Rice, the staple food among South East Asian countries, undoubtly plays a significant role in festive occasions. Here in Malaysia, the Pulut Kuning (Yellow Glutinous Rice) is served during festivities such as weddings, birthdays and thanksgivings. Its accompaniments are either curry chicken or rendang.
During Malay weddings, it is customary for the wedding couple to feed each other with Pulut Kuning. It signifies that the groom is capable of providing for the bride, and the bride is capable of preparing the provisions...in short, one provides the food and the other cook the food. Siti Zaiton Ismail,Ph.D 2009
We see more adoption of the wedding cake into weddings nowadays, together with the cake cutting and feeding of the cake. This being the 21st century, the feeding should now represents a promise to support each other and work towards the beginning of a shared life.
The Pulut Rice is also known as Nasi Kunyit (Tumeric Rice) among the peranakan (descendants of early Chinese immigrants) community. It has been incorporated into the full moon celebration for when a baby reaches one month old. This is when Nasi Kunyit, chicken curry, red eggs and red cakes will be distributed to family and friends.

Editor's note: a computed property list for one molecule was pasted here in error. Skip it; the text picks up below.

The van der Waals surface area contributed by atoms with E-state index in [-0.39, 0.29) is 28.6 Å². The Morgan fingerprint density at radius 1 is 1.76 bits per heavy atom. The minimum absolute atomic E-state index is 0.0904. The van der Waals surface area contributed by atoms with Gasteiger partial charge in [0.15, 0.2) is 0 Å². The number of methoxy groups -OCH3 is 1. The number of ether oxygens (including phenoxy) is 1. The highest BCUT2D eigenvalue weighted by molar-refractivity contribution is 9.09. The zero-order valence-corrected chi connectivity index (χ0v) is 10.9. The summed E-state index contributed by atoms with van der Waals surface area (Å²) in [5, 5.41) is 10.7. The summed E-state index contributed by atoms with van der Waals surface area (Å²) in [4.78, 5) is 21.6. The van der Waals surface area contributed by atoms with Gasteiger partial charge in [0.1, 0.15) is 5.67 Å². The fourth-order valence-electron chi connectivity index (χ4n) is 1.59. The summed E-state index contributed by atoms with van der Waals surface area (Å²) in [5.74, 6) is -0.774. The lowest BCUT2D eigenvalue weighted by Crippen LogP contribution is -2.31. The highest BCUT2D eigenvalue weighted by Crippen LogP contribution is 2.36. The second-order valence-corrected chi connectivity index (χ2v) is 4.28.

In Indonesia, particularly, the Balinese and Javanese has their Nasi Kuning (Yellow Rice), also known as Tumpeng during ceremonies. The difference is that, it is rice cooked in coconut milk, rather than glutinous rice, is cone shaped, and accompanied by much more side dishes. Tumpeng has is also seen to be shaped in tiers, like a wedding cake.
The gum paste moth orchid pictured above is ordered by Diana to decorate the Pulut Kuning during her parents' wedding anniversary. A blend of Western and Eastern.
Anyone game for a 3 tiered Pulut Kuning as their wedding cake? I'm all ready to decorate it!